Friday I spent much of the day fulfilling my obligation to volunteer 4 hours as part of the condition of my ATRT stipend. ATRT hosted the Net Fair and Technology Showcases in the exhibit hall. I helped set up internet connections, passed out some hand outs, and manned the booth a little. The Technology Showcase had 2 stations of vedors and I was going back and forth between them and the booth, so I didn’t get to see much. The Net Fair was only one booth, so I got to see a bit more there.
I do have some suggestions for organizing the volunteers next year. I wasn’t really sure who to report to or what I was supposed to be doing. This wasn’t a big deal as there wasn’t much going on, but a sheet of paper at the main booth saying “Welcome, thanks for volunteering, here’s what we need you to do (In this case, set up the laptops, here’s the DNS info), here’s who to call if you need help (someone with ATRT and someone with TLA or the convention center).” I also recommend having a flyer about what ATRT is, what we do, why you should join, something like that. Being brand new and a volunteer, I didn’t really know what to say when people asked me about the organization.
12 – 12:50 PM
What Can the Library of Texas Do for You: Federated Searching and Associated Service Enhancements for TexShare Libraries
Kevin Marsh, Texas State Library and Archives Commission.
Want to simplify commercial database searching for your patrons? Want to find resources in nearby libraries as well as online resources? Want to include local subscriptions as well as TexShare content? Considering a commercial federated search service? Wish it were all easier? Come see how the Library of Texas service can meet these needs and more at no cost to your library.
This was a look at the federated search feature at the Library of Texas provided by the Texas State Library. I have a one sheet handout on this which includes logging in, setting up collections and groups, ILL, and some features in the works.
On my lunch I took a whirlwind tour of the exhibits. Is it just me, or was about 90% of it for school libraries and/or children?
After lunch I was back to volunteering. This time I got to see Diane Neal present on usability.
2 – 2:50 pm
Through the Patrons’ Eyes: Library Web Site Usability
Diane Neal, School of Library and Information Studies, Texas Woman’s University.
Your library’s website is a “virtual branch,” and you can’t always be there to help patrons navigate it. So, it is important for your website to be as easy to use as possible. Learn simple, inexpensive methods for determining whether your library’s website and OPAC are easily usable. Find out how to improve your library’s website based on their opinions.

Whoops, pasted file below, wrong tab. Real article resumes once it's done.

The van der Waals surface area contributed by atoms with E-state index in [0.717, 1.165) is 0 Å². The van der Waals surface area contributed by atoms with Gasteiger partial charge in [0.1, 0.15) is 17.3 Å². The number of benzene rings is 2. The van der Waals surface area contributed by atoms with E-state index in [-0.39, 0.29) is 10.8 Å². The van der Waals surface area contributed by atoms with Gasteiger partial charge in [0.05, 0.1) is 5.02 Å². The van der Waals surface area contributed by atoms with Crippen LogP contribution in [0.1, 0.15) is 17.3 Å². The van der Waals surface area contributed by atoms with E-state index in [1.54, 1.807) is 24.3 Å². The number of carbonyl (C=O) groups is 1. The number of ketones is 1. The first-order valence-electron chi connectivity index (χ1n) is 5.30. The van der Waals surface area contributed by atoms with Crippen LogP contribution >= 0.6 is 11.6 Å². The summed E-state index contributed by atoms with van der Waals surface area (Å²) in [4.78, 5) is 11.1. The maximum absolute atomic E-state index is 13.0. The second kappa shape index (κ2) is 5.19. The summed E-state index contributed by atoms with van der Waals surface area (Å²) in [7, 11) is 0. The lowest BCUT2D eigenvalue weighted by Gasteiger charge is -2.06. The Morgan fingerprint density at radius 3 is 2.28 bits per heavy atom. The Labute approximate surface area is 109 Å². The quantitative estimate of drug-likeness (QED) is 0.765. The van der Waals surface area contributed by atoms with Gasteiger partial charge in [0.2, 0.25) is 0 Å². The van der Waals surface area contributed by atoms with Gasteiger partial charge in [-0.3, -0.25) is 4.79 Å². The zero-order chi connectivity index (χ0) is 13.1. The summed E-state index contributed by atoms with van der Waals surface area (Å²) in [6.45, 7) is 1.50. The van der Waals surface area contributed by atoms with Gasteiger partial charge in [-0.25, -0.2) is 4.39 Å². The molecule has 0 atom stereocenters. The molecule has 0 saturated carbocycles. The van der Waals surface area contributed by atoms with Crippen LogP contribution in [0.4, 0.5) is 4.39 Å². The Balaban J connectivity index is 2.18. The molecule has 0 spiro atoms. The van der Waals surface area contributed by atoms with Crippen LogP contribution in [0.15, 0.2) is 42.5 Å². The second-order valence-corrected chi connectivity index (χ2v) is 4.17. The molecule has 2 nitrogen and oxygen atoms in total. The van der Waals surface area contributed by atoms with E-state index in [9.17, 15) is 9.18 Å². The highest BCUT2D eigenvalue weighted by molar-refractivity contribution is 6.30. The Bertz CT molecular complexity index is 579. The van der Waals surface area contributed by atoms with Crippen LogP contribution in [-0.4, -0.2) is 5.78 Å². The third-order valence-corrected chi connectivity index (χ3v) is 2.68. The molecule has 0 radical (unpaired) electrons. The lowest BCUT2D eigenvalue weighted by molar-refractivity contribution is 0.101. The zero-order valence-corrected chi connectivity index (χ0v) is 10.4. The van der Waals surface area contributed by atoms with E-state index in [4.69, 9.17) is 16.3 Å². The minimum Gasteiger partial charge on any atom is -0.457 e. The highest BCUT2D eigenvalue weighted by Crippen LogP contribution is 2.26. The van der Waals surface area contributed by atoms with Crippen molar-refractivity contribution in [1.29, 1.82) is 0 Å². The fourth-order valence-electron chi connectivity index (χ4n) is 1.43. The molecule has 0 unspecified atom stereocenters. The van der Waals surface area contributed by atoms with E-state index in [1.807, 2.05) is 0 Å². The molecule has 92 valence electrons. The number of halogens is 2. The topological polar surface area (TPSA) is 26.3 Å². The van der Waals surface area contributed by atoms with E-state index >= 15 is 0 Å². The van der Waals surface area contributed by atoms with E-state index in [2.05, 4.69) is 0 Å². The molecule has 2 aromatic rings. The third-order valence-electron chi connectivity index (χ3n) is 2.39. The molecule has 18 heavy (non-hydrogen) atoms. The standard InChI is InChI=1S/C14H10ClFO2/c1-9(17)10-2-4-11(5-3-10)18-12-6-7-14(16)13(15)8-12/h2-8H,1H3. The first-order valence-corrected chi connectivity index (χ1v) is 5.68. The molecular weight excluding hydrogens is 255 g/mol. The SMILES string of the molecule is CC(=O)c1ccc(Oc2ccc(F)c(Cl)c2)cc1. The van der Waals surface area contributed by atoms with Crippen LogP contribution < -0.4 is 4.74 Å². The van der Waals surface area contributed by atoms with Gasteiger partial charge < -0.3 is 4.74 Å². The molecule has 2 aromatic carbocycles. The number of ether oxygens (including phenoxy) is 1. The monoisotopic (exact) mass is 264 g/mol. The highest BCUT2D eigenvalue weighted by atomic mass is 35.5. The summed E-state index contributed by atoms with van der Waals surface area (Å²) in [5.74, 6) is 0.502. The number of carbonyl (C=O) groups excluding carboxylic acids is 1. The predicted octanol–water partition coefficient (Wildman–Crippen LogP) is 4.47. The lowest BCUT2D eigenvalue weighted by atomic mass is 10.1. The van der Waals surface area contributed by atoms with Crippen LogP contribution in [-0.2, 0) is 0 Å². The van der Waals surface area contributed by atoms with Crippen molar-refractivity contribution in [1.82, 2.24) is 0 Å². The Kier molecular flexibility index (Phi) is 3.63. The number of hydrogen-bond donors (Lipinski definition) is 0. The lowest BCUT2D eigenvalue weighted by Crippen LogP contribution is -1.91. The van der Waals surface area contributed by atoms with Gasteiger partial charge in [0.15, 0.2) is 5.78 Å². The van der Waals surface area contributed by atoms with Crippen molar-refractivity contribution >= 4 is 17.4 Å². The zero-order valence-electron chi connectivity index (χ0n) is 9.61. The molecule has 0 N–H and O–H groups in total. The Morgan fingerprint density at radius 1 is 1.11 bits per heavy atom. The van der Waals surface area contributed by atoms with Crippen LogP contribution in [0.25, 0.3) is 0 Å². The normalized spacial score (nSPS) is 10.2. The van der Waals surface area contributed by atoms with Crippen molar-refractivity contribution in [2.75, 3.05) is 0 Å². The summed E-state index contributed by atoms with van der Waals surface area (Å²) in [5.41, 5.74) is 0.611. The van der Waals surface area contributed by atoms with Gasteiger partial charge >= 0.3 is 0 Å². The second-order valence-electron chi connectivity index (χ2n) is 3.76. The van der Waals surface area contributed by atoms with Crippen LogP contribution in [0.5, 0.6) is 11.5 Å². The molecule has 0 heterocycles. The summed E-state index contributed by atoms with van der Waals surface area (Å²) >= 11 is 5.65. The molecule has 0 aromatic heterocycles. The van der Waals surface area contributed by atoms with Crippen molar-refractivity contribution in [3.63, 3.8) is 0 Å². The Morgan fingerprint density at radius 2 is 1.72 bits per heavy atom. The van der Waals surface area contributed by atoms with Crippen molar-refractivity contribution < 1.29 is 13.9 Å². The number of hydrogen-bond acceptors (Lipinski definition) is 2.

She had a bibliography handout if anyone would like a copy. Her Power Point won’t be available until after some journal publication, but she suggested many easy ways to set up simply usability tests. She suggested focus groups of 5-10 people and questions such as “How often do you use the library Web site?” and “Did you find what you were looking for?”
My last session for the day was one I had been looking forward to:
3:00 – 3:50 PM
New Developments with Search Engines
Learn what’s new in the search engine world and what exciting changes are ahead. What new features are they offering? How have they changed their search functionality?
Nancy L. Buchanan, director, content development, Questia Media. Sponsored by the Automation and Technology Round Table.
And I was not disappointed! Nancy was a fabulous speaker and I was sad to hear she doesn’t have a personal page or blog. I have a handout with all the URLs she mentioned. Hopefully her presentation will wind up on the TLA site.
- The Big Guys
- Google news archive – has NYT, so you can use it as a more detailed index. Can search by price – limit to free.
- Google has a new notebook feature.
- Ask is playing with the ideas of narrower/broader/related terms (see the left hand column after a search).
- Specialized, Automatic, and Human Intervention
- Kosmix forces the reference interview. Interesting and useful view of results, currently limited to specific categories.
- Visual Search Results
- Grokker categorizes for you, clustering your search results.